The decision to create (the now institutionalized and increasingly banal) “20 slides, 20 seconds, auto-advance” structure was inherently a commentary on PowerPoint and the “typical” form and content of agonizing presentations—the kind we have all had to both make and endure. It was a design or artistic practice. It also had a certain formal and cultural resonance with the Japanese social, cultural, artistic, and technological context in which it was launched.
But now that thousands of PKN events have been held in almost 600 cities around the world, it has become an institutionalized structure. The artistic or design intentionality is long gone, replaced by codified ritual and Beaudrillardian simulacrum (how’s them for fancy words?!?). It’s like going to Benihana instead of Sukiyabashi Jiro or even some little hole in the wall in Tokyo. PKN has become as bland and boring as any other PowerPoint presentation (in fact, its principles have permeated into PowerPoint “culture” at large, I would also argue).
To the point, it’s been a long time since I’ve seen anybody do anything innovative or creative with either the form or content of a PKN “presentation”. Speakers are more or less animated and engaging. They are more or less text-bound. They are more or less able to stay in sync with their “slides”. But when was the last time somebody did anything truly “performative”?
Slides are more or less “pretty”—but they’re all pretty darn static. The occasional text box flies or dissolves in or out—oooh, ahhh. When was the last time somebody did something that actually interrogated the actual medium of PowerPoint or deployed it creatively in any way, shape, or form?
In the same way that TV news is merely illustrated radio (try this at home kids—watch the news once with the picture on and the sound off, then once more with the sound on and the picture off, and think about which one still lets you get the gist of the story), PKN talks are now nothing more or less than illustrated mini-lectures. (I actually did the “TV news” experiment at PKNYYC#14, and my hypothesis was confirmed.) Yes, there’s the occasional “funny” slide that’s supposed to “speak for itself”—but even that minuscule bit of cleverness is all too rare.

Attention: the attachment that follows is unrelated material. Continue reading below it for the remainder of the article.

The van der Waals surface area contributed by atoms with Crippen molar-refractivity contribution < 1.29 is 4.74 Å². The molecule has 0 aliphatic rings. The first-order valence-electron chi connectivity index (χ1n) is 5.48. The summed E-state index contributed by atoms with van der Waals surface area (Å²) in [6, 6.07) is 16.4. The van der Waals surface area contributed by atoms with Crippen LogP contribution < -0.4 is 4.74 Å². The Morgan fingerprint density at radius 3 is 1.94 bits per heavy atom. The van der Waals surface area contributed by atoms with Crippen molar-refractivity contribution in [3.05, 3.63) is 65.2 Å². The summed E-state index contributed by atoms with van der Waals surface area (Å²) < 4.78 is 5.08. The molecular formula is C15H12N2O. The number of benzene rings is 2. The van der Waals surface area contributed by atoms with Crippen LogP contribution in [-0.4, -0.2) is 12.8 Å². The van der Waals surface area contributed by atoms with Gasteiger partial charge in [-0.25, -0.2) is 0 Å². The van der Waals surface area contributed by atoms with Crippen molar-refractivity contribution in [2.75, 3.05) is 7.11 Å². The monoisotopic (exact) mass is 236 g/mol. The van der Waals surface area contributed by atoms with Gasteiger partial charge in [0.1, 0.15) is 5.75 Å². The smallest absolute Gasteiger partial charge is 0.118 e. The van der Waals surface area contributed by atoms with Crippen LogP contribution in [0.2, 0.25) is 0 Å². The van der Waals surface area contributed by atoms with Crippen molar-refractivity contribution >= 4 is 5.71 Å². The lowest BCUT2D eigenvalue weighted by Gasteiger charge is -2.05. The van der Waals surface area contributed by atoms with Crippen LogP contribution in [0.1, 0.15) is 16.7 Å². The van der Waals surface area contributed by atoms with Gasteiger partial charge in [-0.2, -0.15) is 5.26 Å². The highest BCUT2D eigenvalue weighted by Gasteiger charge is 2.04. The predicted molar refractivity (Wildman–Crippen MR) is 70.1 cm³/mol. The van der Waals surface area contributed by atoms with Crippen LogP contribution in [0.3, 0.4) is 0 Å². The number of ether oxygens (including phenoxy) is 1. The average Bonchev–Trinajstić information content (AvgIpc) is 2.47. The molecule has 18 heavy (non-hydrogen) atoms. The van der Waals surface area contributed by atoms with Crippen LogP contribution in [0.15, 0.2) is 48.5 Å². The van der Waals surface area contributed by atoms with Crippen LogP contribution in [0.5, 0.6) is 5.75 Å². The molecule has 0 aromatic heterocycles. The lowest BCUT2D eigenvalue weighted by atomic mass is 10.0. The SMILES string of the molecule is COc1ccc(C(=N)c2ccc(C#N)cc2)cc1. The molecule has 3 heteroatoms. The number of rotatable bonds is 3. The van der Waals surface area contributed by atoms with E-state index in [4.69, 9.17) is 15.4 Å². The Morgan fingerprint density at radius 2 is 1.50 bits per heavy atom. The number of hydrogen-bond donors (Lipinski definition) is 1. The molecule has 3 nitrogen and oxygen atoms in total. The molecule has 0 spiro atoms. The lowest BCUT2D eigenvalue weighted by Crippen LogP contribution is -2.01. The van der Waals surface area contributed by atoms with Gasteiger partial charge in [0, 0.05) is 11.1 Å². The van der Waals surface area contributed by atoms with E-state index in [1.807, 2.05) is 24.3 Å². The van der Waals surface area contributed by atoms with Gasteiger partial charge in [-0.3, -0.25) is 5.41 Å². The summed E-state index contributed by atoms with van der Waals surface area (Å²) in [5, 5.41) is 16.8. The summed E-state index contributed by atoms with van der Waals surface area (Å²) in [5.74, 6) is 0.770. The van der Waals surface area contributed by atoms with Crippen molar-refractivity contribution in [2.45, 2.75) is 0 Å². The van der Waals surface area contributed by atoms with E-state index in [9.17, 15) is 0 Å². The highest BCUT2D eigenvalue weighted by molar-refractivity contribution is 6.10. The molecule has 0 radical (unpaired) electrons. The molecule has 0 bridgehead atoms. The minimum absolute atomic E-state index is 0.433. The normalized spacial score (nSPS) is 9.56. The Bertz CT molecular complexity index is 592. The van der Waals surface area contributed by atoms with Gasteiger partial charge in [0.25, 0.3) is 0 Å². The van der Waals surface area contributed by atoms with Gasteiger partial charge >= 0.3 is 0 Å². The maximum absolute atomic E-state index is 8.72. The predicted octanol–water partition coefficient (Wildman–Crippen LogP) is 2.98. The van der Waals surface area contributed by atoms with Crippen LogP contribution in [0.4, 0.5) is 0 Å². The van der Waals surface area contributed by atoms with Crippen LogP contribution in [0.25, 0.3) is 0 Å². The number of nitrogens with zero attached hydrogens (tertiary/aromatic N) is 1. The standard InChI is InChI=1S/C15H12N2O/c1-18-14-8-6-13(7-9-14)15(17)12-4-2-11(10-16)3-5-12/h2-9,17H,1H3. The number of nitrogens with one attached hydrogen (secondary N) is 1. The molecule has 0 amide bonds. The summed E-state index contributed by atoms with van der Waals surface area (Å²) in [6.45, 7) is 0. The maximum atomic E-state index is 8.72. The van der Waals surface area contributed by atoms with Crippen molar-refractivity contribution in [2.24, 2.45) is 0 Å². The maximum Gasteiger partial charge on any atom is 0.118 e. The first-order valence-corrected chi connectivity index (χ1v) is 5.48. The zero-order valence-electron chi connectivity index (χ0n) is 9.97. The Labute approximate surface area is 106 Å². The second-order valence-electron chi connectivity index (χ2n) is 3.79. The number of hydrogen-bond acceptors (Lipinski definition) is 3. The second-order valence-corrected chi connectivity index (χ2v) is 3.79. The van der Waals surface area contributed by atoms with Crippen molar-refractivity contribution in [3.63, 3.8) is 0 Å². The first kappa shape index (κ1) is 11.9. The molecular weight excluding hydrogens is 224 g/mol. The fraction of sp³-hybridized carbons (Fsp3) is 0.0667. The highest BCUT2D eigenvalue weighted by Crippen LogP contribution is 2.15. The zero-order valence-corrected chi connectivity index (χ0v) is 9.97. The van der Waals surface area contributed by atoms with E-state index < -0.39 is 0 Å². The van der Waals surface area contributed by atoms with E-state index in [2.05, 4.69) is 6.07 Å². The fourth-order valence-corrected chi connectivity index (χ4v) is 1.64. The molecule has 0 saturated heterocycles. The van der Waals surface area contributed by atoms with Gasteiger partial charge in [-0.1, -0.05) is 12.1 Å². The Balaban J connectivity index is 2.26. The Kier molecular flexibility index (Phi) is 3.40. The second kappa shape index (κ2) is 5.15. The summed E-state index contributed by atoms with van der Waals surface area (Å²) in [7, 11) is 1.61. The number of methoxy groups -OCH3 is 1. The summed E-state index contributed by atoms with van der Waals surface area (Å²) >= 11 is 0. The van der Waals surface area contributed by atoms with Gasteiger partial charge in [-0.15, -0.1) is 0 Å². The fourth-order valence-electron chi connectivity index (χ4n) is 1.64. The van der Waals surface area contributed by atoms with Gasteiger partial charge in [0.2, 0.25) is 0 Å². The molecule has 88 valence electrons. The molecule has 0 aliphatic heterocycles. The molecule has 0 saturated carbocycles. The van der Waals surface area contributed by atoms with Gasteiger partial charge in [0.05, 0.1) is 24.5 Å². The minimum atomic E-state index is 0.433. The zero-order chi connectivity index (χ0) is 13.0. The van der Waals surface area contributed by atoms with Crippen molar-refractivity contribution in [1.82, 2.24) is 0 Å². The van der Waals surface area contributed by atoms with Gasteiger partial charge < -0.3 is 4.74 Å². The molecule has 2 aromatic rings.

Also like TED before it, PKN has suffered from a certain dilution of the original premise as it has both aged and spread around the world. TED itself continues (more or less…and increasingly less) to hew fairly closely to its original premise of concentrating on technology, entertainment, and design. TEDx events, on the other hand, are an entirely different matter. I have attended both TEDxCalgary and TEDxYYC events, and in both cases walked away wondering what they possibly had to do with the “TED concept” other than in name only.
Perhaps a certain amount of dilution is inevitable as the TEDs and PKNs of the world proliferate. Perhaps a certain ossification is inevitable as they “mature” (i.e. age) and become institutions. There is absolutely no doubt that local TEDx and PKN events take on the character of the cities where they take place—and I fully support that “localization”. But there’s absolutely no reason that TEDx and/or PKN events should devolve into bland, banal, feckless, and potentially irrelevant quasi-events.
To return to the original “jumping the shark” question, it’s interesting to note that PKNYYC#15 will be an “All-Stars” format. All I will say to that is that we need only to look at the world of (reality) television (viz. “Dancing With the Stars” (coincidentally in “Season 15”) et al.) to know what the “All-Stars” ploy prefigures.
Before I proceed, let me say that I did initially try to submit this diatribe privately to the organizers of PKNYYC, but that proved to be rather difficult. The Feedback tab on the home page for PKNYYC only directs the user to a generic forum. The “about” page on the Calgary Culture website also provides a handy-dandy link to the generic “contact” page for CADA. But nowhere is there any specific information about the actual person(s) responsible for planning, organizing, and executing PKNYYC events—no names, no email addresses, no nothing.
Herewith, then, are my unsolicited (and probably unwelcome) suggestions in the form of a fabulous “Five Point Plan” to rescue PKNYYC, even though sheer popularity would suggest it needs no intervention and that I should summarily and forthwith piss off:
I adore the basic premises and potentials of PKN and TED/TEDx. But the realities are increasingly disappointing. I don’t expect the best sushi in the world, but I do hope for good sushi and not just a Benihana simulacrum.